The figure below depicts a real network that we use for a subset of our Private Island testing and as a reference for developing documentation for this site. The devices are chosen to represent a typical private network that presents various privacy and security challenges. The network consists of an an Android tablet and an iPhone on a wireless subnet and a Windows 7 laptop and miscellaneous web cameras on a wired subnet.
The private network is both filtered and protected. Access to specific Internet ports, services, and web sites are blocked. The devices utilize DHCP to receive their IP addresses from the Linux server. We configure each device that we support for a specific IP address, so we can easily identify the device on the network when working with logs, packet sniffing tools, etc. Fixed, known addresses are also useful when implementing policy and identifying intruders.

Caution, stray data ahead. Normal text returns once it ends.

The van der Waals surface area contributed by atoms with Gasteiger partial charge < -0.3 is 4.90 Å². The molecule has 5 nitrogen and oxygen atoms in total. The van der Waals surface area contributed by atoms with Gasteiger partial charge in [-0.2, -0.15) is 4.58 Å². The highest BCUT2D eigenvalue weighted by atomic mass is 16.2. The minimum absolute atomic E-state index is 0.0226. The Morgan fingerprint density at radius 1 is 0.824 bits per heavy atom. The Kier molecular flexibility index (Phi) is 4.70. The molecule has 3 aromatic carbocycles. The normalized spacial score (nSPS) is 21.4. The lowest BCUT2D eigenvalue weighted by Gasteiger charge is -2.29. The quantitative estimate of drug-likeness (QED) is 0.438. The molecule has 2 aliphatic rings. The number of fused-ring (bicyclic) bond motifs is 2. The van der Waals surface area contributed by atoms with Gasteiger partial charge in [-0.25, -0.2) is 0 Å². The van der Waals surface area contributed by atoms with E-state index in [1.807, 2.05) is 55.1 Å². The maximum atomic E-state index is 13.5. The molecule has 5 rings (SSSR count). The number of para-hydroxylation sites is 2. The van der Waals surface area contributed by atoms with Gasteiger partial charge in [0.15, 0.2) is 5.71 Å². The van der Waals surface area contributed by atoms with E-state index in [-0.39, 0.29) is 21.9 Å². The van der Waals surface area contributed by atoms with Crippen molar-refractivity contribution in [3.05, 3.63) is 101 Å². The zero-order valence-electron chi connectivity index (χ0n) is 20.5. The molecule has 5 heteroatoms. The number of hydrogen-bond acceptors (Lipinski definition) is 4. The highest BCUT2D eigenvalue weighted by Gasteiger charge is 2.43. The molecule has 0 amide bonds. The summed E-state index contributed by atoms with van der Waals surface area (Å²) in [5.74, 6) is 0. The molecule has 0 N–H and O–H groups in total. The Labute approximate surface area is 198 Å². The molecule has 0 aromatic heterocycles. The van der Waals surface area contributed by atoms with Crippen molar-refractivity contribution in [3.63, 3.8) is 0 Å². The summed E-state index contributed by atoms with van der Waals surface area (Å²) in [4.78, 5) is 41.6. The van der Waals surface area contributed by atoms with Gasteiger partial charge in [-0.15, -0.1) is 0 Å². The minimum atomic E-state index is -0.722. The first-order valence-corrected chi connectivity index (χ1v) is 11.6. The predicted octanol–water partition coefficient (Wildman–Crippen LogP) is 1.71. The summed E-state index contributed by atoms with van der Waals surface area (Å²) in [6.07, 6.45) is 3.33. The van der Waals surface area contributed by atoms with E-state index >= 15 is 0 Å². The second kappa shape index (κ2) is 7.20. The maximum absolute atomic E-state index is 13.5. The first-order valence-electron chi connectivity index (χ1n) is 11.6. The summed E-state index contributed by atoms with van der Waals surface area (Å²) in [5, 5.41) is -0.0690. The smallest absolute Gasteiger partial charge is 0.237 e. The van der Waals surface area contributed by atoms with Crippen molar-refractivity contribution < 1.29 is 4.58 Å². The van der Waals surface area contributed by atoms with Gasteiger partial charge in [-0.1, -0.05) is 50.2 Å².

On this network, we instantiate and test one of two Linux servers with very similar configurations. One instance is an off-the-shelf PC running Ubuntu 16.0.4 server, and the other instance is an NXP P1010RDB running the mainline Linux kernel with a distribution built using the Yocto Project.
Both servers have integrated WiFi. The Ubuntu server utilizes a TP-Link TL-WDN4800, which is powered by an Atheros AR93xx chipset and uses the Linux ath9k drivers. The P1010RDB utilizes a Compex mini PCIe 802.11ac WLE900VX card, which is powered by the Atheros QCA9880 chip set and uses the ath10k drivers.